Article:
Go to AfricaBib home

Go to AfricaBib home Islam in Africa Go to database home

bibliographic database
Line
Previous page New search

The free AfricaBib App for Android is available here

Periodical article Periodical article Leiden University catalogue Leiden University catalogue WorldCat catalogue WorldCat
Title:The sanctuary of Shaykh Husayn and the Oromo-Somali connections in Bale (Ethiopia)
Author:Braukämper, U.ISNI
Year:1989
Periodical:Frankfurter afrikanistische Blätter
Issue:1
Pages:108-134
Language:English
Geographic terms:Northeast Africa
Ethiopia
Somalia
Subjects:Islam
cults
ethnic relations
Oromo
Somali
Sufism
Abstract:The author investigates the evolution and historical relevance of the cults devoted to Shaykh N¯ur .Husayn (the patron saint of the Muslim Oromo in Bale, Ethiopia) and their effects on ethnic relations, notably between the Oromo (formerly called Galla) and the Somali. First, evidence is presented for N¯ur .Husayn's chronological position at the turn of the 13th century. He was presumably of Somali-Arab origin. The second Somali link with the sanctuary of N¯ur .Husayn was the revitalization of the cult and the creation of the foundation for a new religious organization in Annajina (Bale) by a Somali missionary, Aw Mu.hammad, at the end of the 18th century. From then on, Shaykh .Husayn's importance steadily increased and finally resulted in the rise of his sanctuary as one of the most remarkable spiritual centres of northeast Africa. The intensification of the cult at the end of the last century and in this century can to some extent be explained as a reaction to the political and economic changes during this period, which resulted in a desperate search for a new cultural orientation. This was particularly true for the Oromo. Culturally, the Oromo of Bale have almost more in common with the neighbouring Somali than with the western and central Oromo, and Shaykh .Husayn stays as a symbol of these close Oromo-Somali connections. Notes, ref.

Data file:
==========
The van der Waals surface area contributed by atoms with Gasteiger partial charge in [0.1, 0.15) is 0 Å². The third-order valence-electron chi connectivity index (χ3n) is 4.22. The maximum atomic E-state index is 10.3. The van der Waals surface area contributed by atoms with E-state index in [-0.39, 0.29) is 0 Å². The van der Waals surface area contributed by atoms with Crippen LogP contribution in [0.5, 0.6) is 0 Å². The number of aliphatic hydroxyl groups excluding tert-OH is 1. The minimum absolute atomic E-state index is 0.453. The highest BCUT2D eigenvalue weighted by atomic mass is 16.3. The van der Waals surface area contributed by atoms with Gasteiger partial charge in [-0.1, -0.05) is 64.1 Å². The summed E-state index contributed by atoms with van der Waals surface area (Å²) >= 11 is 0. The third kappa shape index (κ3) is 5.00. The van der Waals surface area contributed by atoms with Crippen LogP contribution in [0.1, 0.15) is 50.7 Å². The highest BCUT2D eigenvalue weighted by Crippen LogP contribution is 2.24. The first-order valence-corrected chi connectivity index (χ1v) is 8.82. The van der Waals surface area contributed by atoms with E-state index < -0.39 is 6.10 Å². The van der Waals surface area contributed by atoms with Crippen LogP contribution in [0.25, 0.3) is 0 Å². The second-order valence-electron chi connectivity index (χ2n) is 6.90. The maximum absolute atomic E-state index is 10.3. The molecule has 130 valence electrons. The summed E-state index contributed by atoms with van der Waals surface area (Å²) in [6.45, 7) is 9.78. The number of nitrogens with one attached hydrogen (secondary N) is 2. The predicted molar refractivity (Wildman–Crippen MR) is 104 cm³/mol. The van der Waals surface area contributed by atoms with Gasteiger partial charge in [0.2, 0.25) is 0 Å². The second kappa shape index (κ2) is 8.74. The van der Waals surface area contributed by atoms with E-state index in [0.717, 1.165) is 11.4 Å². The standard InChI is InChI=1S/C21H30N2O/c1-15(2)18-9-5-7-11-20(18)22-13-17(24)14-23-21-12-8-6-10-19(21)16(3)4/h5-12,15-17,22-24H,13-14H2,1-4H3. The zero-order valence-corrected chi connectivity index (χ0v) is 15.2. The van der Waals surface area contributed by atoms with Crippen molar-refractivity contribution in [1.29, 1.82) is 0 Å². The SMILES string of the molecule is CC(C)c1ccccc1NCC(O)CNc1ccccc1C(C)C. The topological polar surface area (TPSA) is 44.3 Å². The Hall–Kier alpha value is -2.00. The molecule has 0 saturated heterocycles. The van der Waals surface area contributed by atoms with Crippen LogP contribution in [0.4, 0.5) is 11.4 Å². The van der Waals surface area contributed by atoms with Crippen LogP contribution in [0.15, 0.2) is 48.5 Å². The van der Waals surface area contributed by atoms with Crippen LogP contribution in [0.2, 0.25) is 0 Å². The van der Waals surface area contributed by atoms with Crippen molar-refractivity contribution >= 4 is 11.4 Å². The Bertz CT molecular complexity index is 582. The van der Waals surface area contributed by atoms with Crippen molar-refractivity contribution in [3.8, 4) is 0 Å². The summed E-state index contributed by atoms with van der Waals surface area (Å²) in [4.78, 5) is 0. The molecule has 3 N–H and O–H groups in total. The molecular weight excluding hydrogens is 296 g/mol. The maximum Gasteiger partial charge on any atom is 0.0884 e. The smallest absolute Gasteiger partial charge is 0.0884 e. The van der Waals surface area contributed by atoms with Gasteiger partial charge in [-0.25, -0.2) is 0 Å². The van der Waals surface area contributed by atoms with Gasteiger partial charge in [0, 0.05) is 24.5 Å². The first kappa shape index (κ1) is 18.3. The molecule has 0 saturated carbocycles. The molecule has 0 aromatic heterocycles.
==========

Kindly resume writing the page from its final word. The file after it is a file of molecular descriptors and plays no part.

Views